UC San Diego SearchMenu
members of ACSSA participate in ChemExpo

Award-winning student chemistry chapter holds a variety of events

Amy Kuhn ’15, current vice president, describes programs that have won UC San Diego’s student chapter several awards from the national professional organization.

The way their eyes narrow as they concentrate on improving the movements of a robotic car. The flash of understanding as they comprehend the life cycle of salmon. The way they cheer and burst forth with questions after a compelling chemistry demonstration. These are the moments that those of us passionate about science education live for—the moments where outreach truly gets through to students. For the American Chemical Society-Student Affiliate here at UC San Diego, this is the most important thing we do.

ACSSA, a student chapter of the American Chemical Society, is both a pre-professional society for undergraduate students in chemistry and a service organization working to better the local science community. We meet weekly for talks by guest speakers from industry and academe, and hold quarterly student-faculty mixers, laboratory and brewery tours along with social events like laser tag and kayaking. We also help interested members prepare for leadership roles in the club through an internship program. These activities offer fantastic networking opportunities with professors and industry professionals and a place for building relationships with fellow science students.

Andrew BergdorfOur club’s service events include beach clean ups and community garden work as well as our primary focus, outreach. Each year ACSSA participates in ChemExpo, an event for local middle and high school students put on by the San Diego professional chapter of ACS. The officers of the club host exciting on-stage demonstrations, and other ACSSA volunteers spend the day doing smaller science demonstrations and answering questions.

This year the event theme was candy, so in our show we explained the differences between sweeteners in diet and regular soda, why Pop Rocks pop and react with soda, and how pH indicators work—by creating solutions that looked like lemonade and a sports drink. About fifty students and parents watched our demonstrations this year, with many more attending the event as a whole.

“ChemExpo offered a chance to share my passion for chemistry with middle and high school students, transitioning them from neutral to excited about science,” said Nawal Abou Zahr, co-chair of publicity for the chapter and a former intern who credits the event with sparking her further interest in the organization. “I enjoyed ChemExpo so much that I wanted to get more involved in ACSSA so I could further give back to the San Diego community.”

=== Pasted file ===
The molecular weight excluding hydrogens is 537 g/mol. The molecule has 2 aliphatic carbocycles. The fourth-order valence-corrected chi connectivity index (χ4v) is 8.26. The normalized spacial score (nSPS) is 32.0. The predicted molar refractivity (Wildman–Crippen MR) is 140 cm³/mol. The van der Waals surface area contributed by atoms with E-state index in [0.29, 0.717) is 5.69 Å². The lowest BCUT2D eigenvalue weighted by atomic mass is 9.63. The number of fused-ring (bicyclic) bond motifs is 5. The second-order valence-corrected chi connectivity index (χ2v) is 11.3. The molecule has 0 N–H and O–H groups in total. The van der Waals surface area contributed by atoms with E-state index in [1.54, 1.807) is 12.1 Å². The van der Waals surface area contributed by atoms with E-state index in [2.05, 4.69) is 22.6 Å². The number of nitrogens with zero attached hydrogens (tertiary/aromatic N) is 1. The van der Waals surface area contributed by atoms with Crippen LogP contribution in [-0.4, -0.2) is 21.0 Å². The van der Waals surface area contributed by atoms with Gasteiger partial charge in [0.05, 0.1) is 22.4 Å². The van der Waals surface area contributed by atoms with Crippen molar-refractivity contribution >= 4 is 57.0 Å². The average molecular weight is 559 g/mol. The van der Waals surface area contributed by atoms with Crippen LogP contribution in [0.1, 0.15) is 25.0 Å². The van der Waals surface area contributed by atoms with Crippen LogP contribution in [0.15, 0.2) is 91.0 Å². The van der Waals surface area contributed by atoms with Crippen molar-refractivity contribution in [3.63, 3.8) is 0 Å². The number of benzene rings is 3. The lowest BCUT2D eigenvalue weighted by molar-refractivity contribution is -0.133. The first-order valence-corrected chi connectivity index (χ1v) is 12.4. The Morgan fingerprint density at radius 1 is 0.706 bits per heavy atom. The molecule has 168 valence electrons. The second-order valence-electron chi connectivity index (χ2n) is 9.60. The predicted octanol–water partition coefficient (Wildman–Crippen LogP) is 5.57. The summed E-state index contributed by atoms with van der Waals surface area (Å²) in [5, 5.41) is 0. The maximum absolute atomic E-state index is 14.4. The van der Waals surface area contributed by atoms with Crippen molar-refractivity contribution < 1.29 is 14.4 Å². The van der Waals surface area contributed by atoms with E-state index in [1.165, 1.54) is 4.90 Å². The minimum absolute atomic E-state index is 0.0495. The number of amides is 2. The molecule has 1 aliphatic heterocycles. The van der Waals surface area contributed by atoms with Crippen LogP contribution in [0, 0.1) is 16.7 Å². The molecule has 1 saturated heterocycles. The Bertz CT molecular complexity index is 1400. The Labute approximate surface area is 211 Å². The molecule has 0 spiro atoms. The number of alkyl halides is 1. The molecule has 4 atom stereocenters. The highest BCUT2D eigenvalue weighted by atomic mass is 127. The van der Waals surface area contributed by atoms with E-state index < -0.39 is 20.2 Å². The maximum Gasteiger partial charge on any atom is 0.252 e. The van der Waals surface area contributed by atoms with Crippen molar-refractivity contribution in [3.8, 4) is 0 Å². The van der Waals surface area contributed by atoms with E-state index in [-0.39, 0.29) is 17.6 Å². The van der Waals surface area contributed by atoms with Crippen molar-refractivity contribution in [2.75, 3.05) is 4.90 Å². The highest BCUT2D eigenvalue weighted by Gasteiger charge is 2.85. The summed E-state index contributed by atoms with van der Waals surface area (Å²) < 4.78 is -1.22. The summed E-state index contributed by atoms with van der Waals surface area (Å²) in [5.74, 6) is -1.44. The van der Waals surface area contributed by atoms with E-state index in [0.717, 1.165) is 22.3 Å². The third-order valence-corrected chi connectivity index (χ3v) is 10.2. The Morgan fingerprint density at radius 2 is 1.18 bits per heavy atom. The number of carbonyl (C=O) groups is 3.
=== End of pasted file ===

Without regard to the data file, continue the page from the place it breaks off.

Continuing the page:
Amy KuhnAnother of ACSSA’s yearly service opportunities is Expanding Your Horizons, an event that pairs female college students in science with girls aged 11 to 16 years. Our volunteers accompany groups of girls to workshops on a wide variety of topics like robotic engineering, marine biology, brain chemistry and computer science. The event, held each March at the University of San Diego, provides an environment for girls to get excited about science and engineering while surrounded by mentors in those fields. This is my favorite event of the year; I truly love meeting such bright, passionate girls who are curious about the scientific world. I attended this event in Northern California when I was in middle school, and it is so rewarding to encourage the next generation of female STEM students the way I was once encouraged.

ACSSA’s capstone event is our Undergraduate Research Symposium, where students present posters describing their chemical research and discuss their projects with chemical industry professionals and professors from many different disciplines. These guests judge the presentations and select several for awards. Participation can count towards an honors designation at graduation thanks to the involvement of the Department of Chemistry and Biochemistry, and the event provides a great networking opportunity for presenters and guests alike.

“As an undergrad it’s easy to lose sight of the significance and scale of our experiences in lab,” said Cole Carter, who as external chair coordinates outreach programs and acts as a liaison between the club and the broader community. “The Undergraduate Research Symposium is the time that we get to reflect and put all our work into perspective and truly appreciate that even before we graduate, we’re already doing something meaningful with our degrees. It not only gives us the formal experience of presenting our research, but it allows us to appreciate and celebrate our successes and failures.”

This year, the research symposium will be even more ambitious as UC San Diego will host the ACS Southern California Undergraduate Research Conference on April 11. This event is open to participants and guests from many different universities.

Because of great events like these, for two years running ACSSA has won awards from national ACS for being both an Outstanding Chapter and a Green Chapter. But beyond this recognition, UC San Diego’s ACSSA allows science students to give back to the San Diego community in concrete, meaningful ways while still in college. Our hope is that we help our members succeed professionally while also exposing them to the joys of educating and encouraging the next generation of scientists.ACSSA officers at ChemExpoACSSA officers Adrienne Desens, Leon Zhou, Cole Carter, Karan Patel, Levi Miller, Amy Kuhn and Adela Ma, prepared to demonstrate the chemistry of candy at ChemExpo earlier this year.

Get Involved

To learn more about ACSSA, visit the chapter's web page at http://acssa.ucsd.edu.

ACS Southern California undergraduate research conference April 11, 2015. Learn more or submit an abstract at http://chemistry.ucsd.edu/scurc/.